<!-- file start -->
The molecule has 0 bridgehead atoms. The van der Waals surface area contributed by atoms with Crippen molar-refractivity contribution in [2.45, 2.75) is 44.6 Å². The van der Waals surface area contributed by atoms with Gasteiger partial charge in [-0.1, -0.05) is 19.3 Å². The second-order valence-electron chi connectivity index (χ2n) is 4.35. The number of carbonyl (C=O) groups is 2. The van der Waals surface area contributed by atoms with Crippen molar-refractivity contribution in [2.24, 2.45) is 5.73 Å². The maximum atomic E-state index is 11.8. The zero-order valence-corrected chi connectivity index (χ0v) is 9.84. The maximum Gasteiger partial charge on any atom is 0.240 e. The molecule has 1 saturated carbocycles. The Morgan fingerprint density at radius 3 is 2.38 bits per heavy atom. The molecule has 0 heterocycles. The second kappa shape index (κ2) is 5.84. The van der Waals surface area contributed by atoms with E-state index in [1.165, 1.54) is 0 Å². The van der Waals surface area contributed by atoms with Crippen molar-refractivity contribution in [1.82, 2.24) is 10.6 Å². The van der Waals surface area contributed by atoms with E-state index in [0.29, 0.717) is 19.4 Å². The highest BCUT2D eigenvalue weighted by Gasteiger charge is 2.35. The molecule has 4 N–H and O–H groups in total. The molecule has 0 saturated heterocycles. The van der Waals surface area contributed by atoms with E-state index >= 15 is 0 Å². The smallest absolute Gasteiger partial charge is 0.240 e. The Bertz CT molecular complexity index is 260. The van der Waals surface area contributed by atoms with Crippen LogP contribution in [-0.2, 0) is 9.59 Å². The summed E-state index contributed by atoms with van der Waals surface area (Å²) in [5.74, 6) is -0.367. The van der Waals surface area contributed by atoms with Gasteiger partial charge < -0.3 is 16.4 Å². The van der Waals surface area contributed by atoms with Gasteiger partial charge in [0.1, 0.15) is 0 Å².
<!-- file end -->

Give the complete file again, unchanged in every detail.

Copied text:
The molecule has 0 bridgehead atoms. The van der Waals surface area contributed by atoms with Crippen molar-refractivity contribution in [2.45, 2.75) is 44.6 Å². The van der Waals surface area contributed by atoms with Gasteiger partial charge in [-0.1, -0.05) is 19.3 Å². The second-order valence-electron chi connectivity index (χ2n) is 4.35. The number of carbonyl (C=O) groups is 2. The van der Waals surface area contributed by atoms with Crippen molar-refractivity contribution in [2.24, 2.45) is 5.73 Å². The maximum atomic E-state index is 11.8. The zero-order valence-corrected chi connectivity index (χ0v) is 9.84. The maximum Gasteiger partial charge on any atom is 0.240 e. The molecule has 1 saturated carbocycles. The Morgan fingerprint density at radius 3 is 2.38 bits per heavy atom. The molecule has 0 heterocycles. The second kappa shape index (κ2) is 5.84. The van der Waals surface area contributed by atoms with E-state index in [1.165, 1.54) is 0 Å². The van der Waals surface area contributed by atoms with Crippen molar-refractivity contribution in [1.82, 2.24) is 10.6 Å². The van der Waals surface area contributed by atoms with E-state index in [0.29, 0.717) is 19.4 Å². The highest BCUT2D eigenvalue weighted by Gasteiger charge is 2.35. The molecule has 4 N–H and O–H groups in total. The molecule has 0 saturated heterocycles. The van der Waals surface area contributed by atoms with E-state index >= 15 is 0 Å². The smallest absolute Gasteiger partial charge is 0.240 e. The Bertz CT molecular complexity index is 260. The van der Waals surface area contributed by atoms with Crippen LogP contribution in [-0.2, 0) is 9.59 Å². The summed E-state index contributed by atoms with van der Waals surface area (Å²) in [5.74, 6) is -0.367. The van der Waals surface area contributed by atoms with Gasteiger partial charge < -0.3 is 16.4 Å². The van der Waals surface area contributed by atoms with Gasteiger partial charge in [0.1, 0.15) is 0 Å².